Its every child's idea of fun to play in the park with their friends but unfortunately for one little girl this idea was all too much.
Recently I had the pleasure of helping a 6 year old little girl called Amy, who wanted to go to the park and play football without the feeling of dread for seeing a dog.
I set up a series of sessions called ‘Building Confidence Around Dogs’. The first few sessions were to be held at the local library with Amy after school. On the first session we talked about our likes and dislikes and it was clear that Amy was a keen fan of Marvel Superhero’s. I knew from this session forward I was going to incorporate superheroes into our work.
We also discussed how certain days we may feel happy, sad, scared or grumpy and Amy could demonstrate how she felt at Christmas time, home time, after school, her Birthday, scoring a goal! We then looked out of the window and watched the dogs walking by and discussed how they may be feeling, going for a walk etc.
The sessions went really well each week. One week I designed a book which actually involved Amy playing a role and Batman coming to save the day. This really helped Amy to understand the safety messages I was teaching her. Amy's mum wanted Amy to be in control of her actions whilst they were out, which would enable them to do more things as a family in the holidays.
No real dog was to be used in the sessions, unless we all felt Amy was ready to meet my education dog and had agreed to this. As the sessions went by Amy was slowly growing in confidence. On one of the sessions I set out a treasure hunt down by the canal close to Amy's house. Myself, Amy, her mum and little sister all set off to the canal to start the treasure hunt.
On the bridge Amy was given some Marvel Superhero bubbles, and her task was to blow the biggest bubble she could by using the techniques, we had previously practised in the garden to achieve calm breathing. We continued and Amy was enjoying finding the clues which led to prizes.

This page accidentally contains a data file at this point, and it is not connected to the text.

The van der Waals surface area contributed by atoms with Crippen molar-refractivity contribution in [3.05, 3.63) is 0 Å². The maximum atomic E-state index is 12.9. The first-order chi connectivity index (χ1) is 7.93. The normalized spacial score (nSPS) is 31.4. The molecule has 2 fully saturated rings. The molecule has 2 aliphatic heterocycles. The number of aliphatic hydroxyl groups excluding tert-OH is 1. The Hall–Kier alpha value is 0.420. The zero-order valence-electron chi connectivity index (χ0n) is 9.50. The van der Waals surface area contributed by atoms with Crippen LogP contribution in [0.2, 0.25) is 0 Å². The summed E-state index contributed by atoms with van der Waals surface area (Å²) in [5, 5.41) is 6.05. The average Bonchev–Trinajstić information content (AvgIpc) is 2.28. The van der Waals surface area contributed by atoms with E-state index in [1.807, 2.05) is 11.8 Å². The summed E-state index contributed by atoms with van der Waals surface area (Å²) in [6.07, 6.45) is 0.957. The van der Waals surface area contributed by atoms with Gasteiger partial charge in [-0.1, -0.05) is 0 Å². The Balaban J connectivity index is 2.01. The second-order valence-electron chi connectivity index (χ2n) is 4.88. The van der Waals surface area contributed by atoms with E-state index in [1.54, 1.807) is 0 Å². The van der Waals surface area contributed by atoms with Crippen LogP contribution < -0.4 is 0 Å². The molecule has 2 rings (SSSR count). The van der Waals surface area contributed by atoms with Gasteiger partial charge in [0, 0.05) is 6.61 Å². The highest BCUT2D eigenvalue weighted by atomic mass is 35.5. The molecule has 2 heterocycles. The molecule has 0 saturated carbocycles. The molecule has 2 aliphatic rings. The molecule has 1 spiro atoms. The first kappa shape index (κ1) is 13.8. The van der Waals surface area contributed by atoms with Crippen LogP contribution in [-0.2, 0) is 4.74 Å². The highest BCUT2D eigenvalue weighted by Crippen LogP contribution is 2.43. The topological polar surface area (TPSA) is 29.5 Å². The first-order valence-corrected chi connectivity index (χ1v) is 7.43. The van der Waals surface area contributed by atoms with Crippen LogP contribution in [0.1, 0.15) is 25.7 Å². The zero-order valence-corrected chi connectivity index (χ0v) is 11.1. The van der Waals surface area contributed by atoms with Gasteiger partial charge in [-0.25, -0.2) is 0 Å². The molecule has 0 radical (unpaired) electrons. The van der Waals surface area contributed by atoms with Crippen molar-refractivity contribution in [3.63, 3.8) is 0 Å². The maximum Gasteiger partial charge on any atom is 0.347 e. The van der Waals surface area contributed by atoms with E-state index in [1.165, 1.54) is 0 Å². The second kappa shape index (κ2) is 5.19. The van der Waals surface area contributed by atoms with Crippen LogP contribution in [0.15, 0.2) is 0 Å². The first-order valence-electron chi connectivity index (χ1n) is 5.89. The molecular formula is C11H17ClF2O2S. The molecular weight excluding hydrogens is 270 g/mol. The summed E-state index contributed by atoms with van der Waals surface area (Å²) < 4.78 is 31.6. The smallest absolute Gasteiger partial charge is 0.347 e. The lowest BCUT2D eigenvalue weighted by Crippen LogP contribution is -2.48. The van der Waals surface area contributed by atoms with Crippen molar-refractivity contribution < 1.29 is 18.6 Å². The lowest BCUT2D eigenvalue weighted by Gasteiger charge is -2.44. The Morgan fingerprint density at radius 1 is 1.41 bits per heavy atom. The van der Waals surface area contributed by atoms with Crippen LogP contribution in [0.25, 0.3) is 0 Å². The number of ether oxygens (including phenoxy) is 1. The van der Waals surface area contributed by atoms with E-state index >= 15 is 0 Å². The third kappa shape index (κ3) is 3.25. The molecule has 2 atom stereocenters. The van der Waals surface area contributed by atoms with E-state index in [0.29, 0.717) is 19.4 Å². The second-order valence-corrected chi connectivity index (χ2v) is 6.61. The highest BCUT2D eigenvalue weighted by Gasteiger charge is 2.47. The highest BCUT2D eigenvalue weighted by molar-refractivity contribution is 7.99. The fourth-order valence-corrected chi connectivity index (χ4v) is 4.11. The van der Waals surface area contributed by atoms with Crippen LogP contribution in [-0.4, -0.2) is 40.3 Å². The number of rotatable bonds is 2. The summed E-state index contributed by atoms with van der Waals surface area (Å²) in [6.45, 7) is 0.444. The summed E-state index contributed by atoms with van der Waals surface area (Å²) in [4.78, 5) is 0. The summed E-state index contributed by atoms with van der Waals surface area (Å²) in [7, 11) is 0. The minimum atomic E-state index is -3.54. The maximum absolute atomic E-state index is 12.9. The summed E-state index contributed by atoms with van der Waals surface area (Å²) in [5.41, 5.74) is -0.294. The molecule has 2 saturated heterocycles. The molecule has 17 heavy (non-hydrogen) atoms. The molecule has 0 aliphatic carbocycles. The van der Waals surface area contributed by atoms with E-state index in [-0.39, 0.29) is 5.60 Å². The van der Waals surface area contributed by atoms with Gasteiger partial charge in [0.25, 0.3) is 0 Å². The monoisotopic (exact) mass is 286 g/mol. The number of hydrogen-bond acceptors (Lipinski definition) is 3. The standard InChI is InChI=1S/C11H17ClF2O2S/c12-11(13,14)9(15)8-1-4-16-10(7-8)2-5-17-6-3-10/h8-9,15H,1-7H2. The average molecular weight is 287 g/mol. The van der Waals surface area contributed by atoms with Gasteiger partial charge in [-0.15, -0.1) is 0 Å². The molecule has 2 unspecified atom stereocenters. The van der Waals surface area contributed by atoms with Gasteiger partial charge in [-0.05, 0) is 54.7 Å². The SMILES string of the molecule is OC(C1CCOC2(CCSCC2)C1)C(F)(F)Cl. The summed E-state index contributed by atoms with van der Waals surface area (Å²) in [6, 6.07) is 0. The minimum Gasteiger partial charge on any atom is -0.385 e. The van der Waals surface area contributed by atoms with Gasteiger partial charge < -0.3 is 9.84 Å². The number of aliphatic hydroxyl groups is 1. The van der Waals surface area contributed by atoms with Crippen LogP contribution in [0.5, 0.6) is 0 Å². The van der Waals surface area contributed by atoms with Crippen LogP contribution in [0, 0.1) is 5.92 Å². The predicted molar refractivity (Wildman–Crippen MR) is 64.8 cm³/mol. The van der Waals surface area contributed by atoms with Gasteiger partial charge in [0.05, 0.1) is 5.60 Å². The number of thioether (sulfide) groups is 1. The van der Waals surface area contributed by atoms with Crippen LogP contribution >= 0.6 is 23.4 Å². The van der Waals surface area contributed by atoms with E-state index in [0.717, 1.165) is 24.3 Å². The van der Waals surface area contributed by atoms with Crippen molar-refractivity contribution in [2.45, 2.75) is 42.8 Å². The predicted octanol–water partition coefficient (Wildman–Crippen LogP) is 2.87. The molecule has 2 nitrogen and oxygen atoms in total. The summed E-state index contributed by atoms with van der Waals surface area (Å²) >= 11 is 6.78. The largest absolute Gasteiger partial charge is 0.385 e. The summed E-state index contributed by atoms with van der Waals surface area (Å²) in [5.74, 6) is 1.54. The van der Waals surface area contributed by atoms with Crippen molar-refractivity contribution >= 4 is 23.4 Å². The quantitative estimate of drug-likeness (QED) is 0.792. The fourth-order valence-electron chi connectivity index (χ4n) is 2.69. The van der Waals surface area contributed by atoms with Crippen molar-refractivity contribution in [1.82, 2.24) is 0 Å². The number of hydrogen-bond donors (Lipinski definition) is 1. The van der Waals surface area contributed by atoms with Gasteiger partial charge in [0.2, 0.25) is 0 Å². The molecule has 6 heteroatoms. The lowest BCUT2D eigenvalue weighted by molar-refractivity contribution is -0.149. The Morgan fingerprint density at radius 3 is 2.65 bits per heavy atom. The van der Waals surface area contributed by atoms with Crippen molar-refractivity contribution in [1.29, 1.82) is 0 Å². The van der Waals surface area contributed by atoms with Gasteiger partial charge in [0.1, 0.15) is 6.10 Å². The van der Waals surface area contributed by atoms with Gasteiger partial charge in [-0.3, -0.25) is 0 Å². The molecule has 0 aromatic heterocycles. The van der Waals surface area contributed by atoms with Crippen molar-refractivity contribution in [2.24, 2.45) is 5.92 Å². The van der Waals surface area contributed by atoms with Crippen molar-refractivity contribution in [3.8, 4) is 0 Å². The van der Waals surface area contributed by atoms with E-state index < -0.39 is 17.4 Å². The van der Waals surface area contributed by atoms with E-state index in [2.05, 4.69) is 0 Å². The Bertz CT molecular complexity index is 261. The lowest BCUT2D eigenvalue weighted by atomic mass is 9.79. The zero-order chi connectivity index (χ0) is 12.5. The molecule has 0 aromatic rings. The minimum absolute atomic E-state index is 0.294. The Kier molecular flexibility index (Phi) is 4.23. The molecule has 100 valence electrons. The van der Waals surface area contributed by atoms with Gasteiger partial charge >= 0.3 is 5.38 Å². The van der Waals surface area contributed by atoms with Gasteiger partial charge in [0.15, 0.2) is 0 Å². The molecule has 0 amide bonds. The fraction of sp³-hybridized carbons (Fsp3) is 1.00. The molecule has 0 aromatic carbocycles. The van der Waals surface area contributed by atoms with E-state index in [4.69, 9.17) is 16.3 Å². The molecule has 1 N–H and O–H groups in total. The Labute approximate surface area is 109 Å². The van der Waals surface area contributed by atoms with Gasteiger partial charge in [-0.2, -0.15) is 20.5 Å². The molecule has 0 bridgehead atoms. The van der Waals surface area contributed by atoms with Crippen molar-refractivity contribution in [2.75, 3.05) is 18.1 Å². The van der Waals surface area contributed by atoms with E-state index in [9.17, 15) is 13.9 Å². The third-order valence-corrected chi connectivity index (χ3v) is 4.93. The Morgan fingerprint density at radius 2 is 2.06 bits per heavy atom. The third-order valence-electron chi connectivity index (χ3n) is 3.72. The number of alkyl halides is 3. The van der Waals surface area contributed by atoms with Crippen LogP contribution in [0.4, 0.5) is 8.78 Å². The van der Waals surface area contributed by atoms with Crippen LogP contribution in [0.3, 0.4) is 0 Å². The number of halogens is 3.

Amy was able to demonstrate what she should do if a dog was walking by. She made an X over her over her chest with her arms and looked away. By doing this she felt safe and secure. She felt a bit like the Marvel super hero 'Invisible Women'.
Amy could discuss why it was important to stand with her arms making an X, instead of running away.
By the 7 week we asked Amy if she would be happy to see Winnie through a window. Amy agreed to this and watched Winnie through her bedroom window. Amy's confidence was getting better and better and by the last session she agreed to let Winnie sit on my knee in the living room and Amy be close by.
Amy was very calm around Winnie as she knew if she was loud it may upset Winnie. We read the story of how Batman saved the day whilst Winnie listened on the sofa. Amy drew a lovely picture for us and decided she wanted to come close to Winnie. Amy's mum captured this great picture and Amy's smile says it all.
A few weeks later I delivered a Responsible Dog Ownership lesson to Amy's class at school. We learnt that 3 is the magic number if we want to stroke a dog.
- Always ask the dog’s owner if it’s ok if you can stroke their dog. Remembering to ask YOUR parents first if it’s ok to speak to the owner.
- Stand calmly and allow the dog to smell you
- Ask where the dog prefers to be stroked.
All the class wanted to put this into practise so made a lovely quiet line, including Amy.
Amy remembered what to do and demonstrated twice in front of her friends!
It was a successful outcome for Amy, and she and her mum continue to practice what we did throughout the sessions.
Well done Amy and keep up the hard work!